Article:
An important Matisse bronze bust stolen from a Swiss museum in the 1990s has been returned. The work of art depicting the artist’s daughter Marguerite, a subject of many of his artworks was executed in 1906. The piece is valued as an early development in this medium.
‘We are delighted with the Art Loss Register’s efforts in returning this great bronze’
The sculpture was donated to the museum in 1978 and on display until it was taken from its plinth by thieves. The burglars had broken into the building during a public holiday snatching the bronze. Museum staff discovered the theft and immediately alerted the police. Despite considerable publicity, it was never tracked down. The stolen sculpture fell off the face of the earth. The museum filed a claim to their insurer, and the valuable sculpture was registered on the Art Loss Register database in the hope that it could one day be found.
Nearly 30 years later, in January 2017, the Art Loss Register received an inquiry from a French auction house regarding a Matisse sculpture that had been consigned to them. The Art Loss Register’s research revealed that the sculpture was a match for the stolen one. Bronzes can be difficult to identify as they are usually made in multiples, however this one had an edition number which made it unique. Further investigation into the provenance showed that the consignor was from Switzerland and had acquired the sculpture shortly after the theft from a bric-a-brac store. The store was even located in the same city as the museum. The holder could not provide any documentation for his purchase, and admitted that he had only paid a fraction of the value of the sculpture, less than 1%.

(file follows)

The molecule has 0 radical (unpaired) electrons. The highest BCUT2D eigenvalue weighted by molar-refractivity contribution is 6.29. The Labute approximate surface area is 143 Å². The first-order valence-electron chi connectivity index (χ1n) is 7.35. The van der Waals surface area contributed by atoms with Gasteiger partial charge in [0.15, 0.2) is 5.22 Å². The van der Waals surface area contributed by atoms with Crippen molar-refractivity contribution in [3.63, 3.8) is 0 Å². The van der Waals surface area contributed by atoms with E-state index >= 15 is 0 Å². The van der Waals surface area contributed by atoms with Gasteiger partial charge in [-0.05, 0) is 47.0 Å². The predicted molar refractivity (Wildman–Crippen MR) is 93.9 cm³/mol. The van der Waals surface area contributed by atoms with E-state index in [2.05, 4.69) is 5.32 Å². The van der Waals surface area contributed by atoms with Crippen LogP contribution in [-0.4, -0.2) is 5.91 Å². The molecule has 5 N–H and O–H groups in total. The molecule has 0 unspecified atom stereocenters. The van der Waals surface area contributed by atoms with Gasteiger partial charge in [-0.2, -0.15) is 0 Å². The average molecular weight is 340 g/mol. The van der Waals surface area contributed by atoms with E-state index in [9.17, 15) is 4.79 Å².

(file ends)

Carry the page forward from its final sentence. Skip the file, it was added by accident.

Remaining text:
2013 brought a pleasant surprise to the Museum of Modern Art in Stockholm, Sweden when a previously stolen Matisse valued at $1M was recovered by the Art Loss Register in London. In the early hours of 11 May 1987, a burglar smashed his way into the museum with a sledgehammer, escaping with Henri Matisse’s Le Jardin (“The Garden”) just moments before museum security arrived on the scene. The theft was reported to both Interpol and the Art Loss Register (“ALR”) who has been searching the art market for the last 22 years. The ALR is currently the world’s largest international private database of stolen, missing and looted artwork.
Following negotiations led by the Art Loss Register on behalf of the insurer, the sculpture has now been recovered. The insurer expressed, ‘We are delighted with the Art Loss Register’s great efforts in securing the return of this touching portrayal of the artist’s daughter.’